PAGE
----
According to the United States Environmental Protection Agency (EPA), there are well over 12 million distributed energy resources (DER) connected to the grid right now with plans to keep adding more. Utilities are developing a clearer direction of how to plan for future DER growth and take advantage of present day opportunities. When we look at these changes in connection with the recent FERC ruling (Order No. 2222) paving the way for DER to more easily enter the wholesale market, these resources can provide benefits and opportunities to the power grid, environment, and traditional utility companies.
Distributed energy resources offer several benefits to the electric grid as a whole. On the most basic level, every DER connection makes the grid itself more valuable. For every added connection and customer, the grid becomes greater than the sum of its parts. But more than inherent grid value, DER also increases the grid’s reliability by bringing power generation sources closer to the load they are serving, while allowing customers to access more power when they need it most. With the right DER management, these energy resources can supply power generation during situational outages or help manage times of high demand. In addition to generation, DER offers the grid the value of energy storage, mitigating load and managing dynamic rates. Let’s not forget that many DER add value to the grid by eliminating “line loss” on transmission and distribution lines, which benefits our environment as well.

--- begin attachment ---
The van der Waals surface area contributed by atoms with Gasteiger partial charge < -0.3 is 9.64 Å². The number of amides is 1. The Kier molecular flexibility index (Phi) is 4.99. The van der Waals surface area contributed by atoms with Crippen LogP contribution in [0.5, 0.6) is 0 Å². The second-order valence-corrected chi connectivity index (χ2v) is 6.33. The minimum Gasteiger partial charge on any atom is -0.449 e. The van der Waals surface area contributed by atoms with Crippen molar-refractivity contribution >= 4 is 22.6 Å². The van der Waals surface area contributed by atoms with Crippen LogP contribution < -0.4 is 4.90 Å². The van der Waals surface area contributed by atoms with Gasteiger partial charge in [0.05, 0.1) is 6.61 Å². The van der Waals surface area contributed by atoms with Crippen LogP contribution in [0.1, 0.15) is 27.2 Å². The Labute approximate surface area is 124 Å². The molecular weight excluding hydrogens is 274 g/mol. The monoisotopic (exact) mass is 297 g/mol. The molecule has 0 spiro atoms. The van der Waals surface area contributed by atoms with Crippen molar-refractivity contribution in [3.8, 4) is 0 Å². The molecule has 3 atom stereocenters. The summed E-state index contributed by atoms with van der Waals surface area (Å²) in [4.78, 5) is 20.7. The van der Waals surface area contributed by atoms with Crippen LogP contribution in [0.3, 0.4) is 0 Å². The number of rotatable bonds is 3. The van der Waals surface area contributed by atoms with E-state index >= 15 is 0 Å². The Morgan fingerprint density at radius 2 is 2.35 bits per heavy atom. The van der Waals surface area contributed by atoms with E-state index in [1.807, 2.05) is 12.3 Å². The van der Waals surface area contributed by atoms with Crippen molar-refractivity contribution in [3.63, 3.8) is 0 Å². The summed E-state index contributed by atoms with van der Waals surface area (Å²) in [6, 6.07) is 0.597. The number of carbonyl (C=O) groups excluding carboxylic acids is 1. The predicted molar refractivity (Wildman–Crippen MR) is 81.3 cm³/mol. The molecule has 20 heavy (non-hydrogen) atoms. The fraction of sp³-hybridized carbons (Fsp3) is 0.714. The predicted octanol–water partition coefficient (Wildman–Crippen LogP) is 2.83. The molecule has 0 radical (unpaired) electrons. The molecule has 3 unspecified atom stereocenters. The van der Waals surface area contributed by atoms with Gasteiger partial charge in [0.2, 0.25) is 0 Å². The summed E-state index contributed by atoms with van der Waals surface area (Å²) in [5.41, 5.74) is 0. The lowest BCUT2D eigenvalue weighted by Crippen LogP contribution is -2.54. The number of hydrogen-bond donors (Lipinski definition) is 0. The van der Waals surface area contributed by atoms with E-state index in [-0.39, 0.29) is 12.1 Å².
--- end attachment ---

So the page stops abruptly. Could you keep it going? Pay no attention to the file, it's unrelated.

Based on the Wood Mackenzie report, solar power made up 37% of all new generating projects in the first half of 2020 and new solar power purchase agreements grew as well. Solar power is predicted to continue to outpace traditional fossil-fuel generation and claim two thirds of the U.S. DER market by 2025. The wind industry also reported strong numbers during the same time frame. Utilizing solar and wind, whether as DER or centralized generation, allows utilities to deliver clean and reliable power, reaching more customers as we move to cleaner renewable primary sources for electricity. All combined, these measures benefit our environment at a time when discussions of climate change are front and center.
With FERC Order No. 2222, RTO (regional transmission organizations) and ISO (independent systems operators) can now open their markets to DER, allowing them to compete in the wholesale market. While the full effects of Order No. 2222 are not yet known, the rule embraces the continuing trend of distributed energy resources while seeking to lower consumer costs and increase electric reliability. This provides utilities with new opportunities to engage in not only innovation but also new partnerships. Many utilities are developing and utilizing assessment methods for DER looking at the cost and benefits of different locations and providers while planning for forecasted load growth and economic feasibility. As avenues for new associations and modernization continue to develop, look for power utilities to explore these favorable circumstances providing more efficient and reliable electricity to their customers.